EU and other international structures in future will try to make out of BRICS a threat to the existing world order and to drive wedges among its members, head of the international committee at the upper house of the Russian parliament Konstantin Kosachev told the BRICS Academic Forum on Friday.
"We shall have to face that stage - it has not begun yet, where BRICS will experience attempts of breaking it into national parts," he said. "This is a rather realistic challenge for BRICS."
Tendencies of the kind will be growing "as BRICS is gaining power," he said.
"Geopolitical opponents at a certain stage will try to make out of BRICS an alternative, which brings new threats to the world, which is already united in other structures," he said. "Clearly, those would be NATO, EU and some others."
However, he is confident the BRICS member countries will pass that stage, as the union "develops not as an attempt to replace anything or to compete with anything."
"We are speaking about taking the world on absolutely different approaches - not mono-, but polycentric world, which has equality, and where countries respect each other’s interests," he said adding that approach to construction of international relations "is a response to the social order not only in the BRICS countries, but outside them as well."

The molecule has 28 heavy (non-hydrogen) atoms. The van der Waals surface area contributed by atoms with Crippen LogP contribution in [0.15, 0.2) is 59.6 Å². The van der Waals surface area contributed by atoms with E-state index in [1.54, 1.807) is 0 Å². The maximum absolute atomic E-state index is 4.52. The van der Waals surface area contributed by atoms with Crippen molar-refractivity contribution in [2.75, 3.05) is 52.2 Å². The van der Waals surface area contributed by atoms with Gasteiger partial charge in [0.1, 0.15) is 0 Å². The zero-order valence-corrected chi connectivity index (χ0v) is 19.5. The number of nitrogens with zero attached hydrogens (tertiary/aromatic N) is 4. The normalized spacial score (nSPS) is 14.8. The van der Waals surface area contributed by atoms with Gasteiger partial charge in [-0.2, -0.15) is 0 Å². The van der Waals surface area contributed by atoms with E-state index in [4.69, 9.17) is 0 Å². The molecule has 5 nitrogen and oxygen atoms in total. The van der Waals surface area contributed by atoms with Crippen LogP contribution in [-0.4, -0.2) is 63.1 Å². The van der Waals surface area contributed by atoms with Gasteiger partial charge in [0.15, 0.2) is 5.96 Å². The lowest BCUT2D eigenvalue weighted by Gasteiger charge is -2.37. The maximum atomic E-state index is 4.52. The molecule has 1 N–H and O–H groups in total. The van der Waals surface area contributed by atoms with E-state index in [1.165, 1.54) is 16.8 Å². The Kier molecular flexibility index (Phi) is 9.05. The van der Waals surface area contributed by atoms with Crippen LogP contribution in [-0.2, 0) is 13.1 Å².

"BRICS ideology has clear and very good future," he said in conclusion.
BRICS is a union of five countries: Brazil, Russia, India, China and South Africa (till South Africa joined the organisation in 2011, it was called BRIC). The union was established in June, 2006. Since then, summits are organised every year - the member countries are hosting them in turn.
The BRICS countries collectively represent about 26% of the world’s geographic area and are home to 42% of the world’s population. In 2013, the share of the BRICS countries reached 16.1% in global trade, 10.8% in military spending and 40/2% in production of non-renewable energy resources. The BRICS consumer market is the largest in the world and is growing by $500 billion a year.
First published by TASS.
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